This is my second winter in Seattle. After six years in Minneapolis I have lived in warmer places like Dallas. Seattle winters are mild, one of the pleasant surprises of this beautiful city. One surprise is the biannual snowstorm!
I was a little worried about my GREE VRF heat pump after windchills in the 15F temperature range. It turns out the heating is fine down to 4F, temps rarely seen in Seattle. Some models with UltraHeat work down to -31F. I feel good about pulling my old gas furnace and replacing it with a heat pump.
Good news is I still have that shovel from Minneapolis!
One of the most creative things I have seen in years is this video from Ruskin. The character is “Amelia Airflow” and she flies through the air to show us how air moves in a building. It is a simple, fun, and accurate description of air as a fluid.
Let’s take a look at some photos of actual products that clean the air in a room. All photos are from our ACI Mechanical and HVAC Seattle office. We have about 25 people total and several working from home.
Here is the Price Room Air Purifier with HEPA, UV-C and Ionization. The conference room always smells fresh and we know we are killing viruses. I took this first photo with the lights off to see the UV-C light. This conference room can seat 10 people.
By now we all know the rules; wear a mask, social distance, and be smart about listening to the science. The virus particles are small. Science proves things like ionization, HEPA filters, and high ventilation rates reduce the chance of getting COVID. We all know how big a pizza is, knowing the COVID virus is so small, that it needs special attention to reduce and remove, is required.
I like what @PriceIndustries, @Camfil, @LorenCookFan and @BigAssFan are doing to really make a difference. We use @Aerius ion producing equipment for the most simple virus killing AHU and Rooftop applications. Together we can beat COVID!
When I joined ACI six months ago I was happy to learn that our leadership team had already embarked on updated software from INFOR SXe to help modernize our financial, project management, and inventory systems. We bolted on a B to B tool to the system called InSite to give our customers e-commerce access to our three warehouses, and eventually buy stocked products with their phone. We launched last week!
The ACI team has been great at taking on the challenge of a new website and”e-commerceizing” the paper stock catalog, a staple of the business since 1985, into an electronic store. I knew this would be a lot of work, and I can see it paying off already in our website traffic and time on the site. Our website has changed from essentially an electronic brochure about our company to a useful tool! More to come as we develop and grow it into a strong tool for our customers with real-time order tracking. I don’t think Jeff Bezos has to worry about us as a competitor, but I know for our customers, internal and external, that our information is power.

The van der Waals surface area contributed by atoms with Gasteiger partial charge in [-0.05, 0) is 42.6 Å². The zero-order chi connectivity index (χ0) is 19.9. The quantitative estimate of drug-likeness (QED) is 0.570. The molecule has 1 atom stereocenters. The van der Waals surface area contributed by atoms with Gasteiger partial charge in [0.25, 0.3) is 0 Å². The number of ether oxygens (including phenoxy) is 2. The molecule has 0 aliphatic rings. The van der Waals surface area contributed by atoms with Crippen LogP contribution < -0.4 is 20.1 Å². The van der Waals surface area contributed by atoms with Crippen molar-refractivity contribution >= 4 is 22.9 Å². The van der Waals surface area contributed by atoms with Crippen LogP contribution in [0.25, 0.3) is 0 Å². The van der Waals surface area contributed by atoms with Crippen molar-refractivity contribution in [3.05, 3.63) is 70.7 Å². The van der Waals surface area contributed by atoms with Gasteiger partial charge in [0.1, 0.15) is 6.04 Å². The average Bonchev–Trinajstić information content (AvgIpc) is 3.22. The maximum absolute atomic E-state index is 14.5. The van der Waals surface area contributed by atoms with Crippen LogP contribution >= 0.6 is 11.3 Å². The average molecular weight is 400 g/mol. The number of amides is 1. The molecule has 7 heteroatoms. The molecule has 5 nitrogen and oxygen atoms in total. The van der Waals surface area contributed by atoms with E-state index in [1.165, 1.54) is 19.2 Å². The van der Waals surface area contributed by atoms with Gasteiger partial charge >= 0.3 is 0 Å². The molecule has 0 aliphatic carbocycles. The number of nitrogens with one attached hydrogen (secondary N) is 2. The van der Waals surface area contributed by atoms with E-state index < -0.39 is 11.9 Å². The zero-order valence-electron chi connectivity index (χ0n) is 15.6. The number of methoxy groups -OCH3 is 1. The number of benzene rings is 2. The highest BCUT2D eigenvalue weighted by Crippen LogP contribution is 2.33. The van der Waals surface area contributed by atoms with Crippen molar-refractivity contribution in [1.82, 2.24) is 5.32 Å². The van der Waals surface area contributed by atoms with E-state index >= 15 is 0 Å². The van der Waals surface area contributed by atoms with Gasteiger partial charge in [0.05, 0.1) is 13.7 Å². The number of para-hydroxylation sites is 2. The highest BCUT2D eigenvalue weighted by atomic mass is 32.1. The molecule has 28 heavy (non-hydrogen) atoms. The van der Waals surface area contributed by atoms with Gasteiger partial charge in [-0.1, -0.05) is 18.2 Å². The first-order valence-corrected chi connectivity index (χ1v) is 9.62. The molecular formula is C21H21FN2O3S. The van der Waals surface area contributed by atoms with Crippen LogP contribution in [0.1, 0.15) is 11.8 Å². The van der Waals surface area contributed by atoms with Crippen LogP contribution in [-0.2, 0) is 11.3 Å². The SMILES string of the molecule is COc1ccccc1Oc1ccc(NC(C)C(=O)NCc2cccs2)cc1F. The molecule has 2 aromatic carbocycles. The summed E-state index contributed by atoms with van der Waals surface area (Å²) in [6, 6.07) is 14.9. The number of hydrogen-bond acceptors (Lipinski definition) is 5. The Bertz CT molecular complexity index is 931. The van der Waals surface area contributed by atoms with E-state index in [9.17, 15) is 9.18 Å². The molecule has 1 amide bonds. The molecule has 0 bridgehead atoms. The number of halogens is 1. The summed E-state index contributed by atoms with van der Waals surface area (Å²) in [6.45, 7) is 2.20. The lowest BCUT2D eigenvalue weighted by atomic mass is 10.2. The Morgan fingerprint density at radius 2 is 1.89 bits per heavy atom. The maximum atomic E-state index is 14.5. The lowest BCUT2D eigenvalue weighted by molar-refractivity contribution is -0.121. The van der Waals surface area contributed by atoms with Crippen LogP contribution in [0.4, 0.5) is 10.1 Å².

I am always impressed with creative people. Their ability to see new things, create new things, solve problems in new ways.
One of the outcomes from the pandemic is new creative ways to capture and kill germs. Portable fans with HEPA filters, Big Ass Fans with UV-C lighting, and diffusers with new filters never applied before.
HVAC is a science, but with create people behind the science, great things can happen.
Since the stay-in-place order from Washington’s Governor Inslee we have been working hard as a team on healthcare facilities. Many consulting engineers have designs now in place for emergency healthcare facilities. Labs like the photo shown below are included.
It has been great to see the ACI team rally (mostly from home offices) to help designs for complex systems. UV, Humidification, and complex filtration systems are among the tools we are using.
I am looking forward to seeing the actual building serving others!
I have been doing this for a while now: leading teams who sell HVAC products to all types of customers–retailers, hospitals, education facilities, and government projects, to name a few vertical markets. Business in the fall, into the winter, was good. Our customers were busy. During a meeting in December one customer said, “I don’t know how I am going to get all the work done!”
I have never seen an economy change so quickly as it has in the wake of this pandemic event.
9-11 was bad. The Financial Crisis of 2008 was worse. The part about the one in which we find ourselves today is the impact of the unknown.
For now, we are helping contractors get what they need, helping engineers (who might be working from the dining room table) get answers on product applications, and rescheduling all kinds of meetings to a date called “TBD.”
I hope I write the next blog about the US coming through this OK. Time will tell.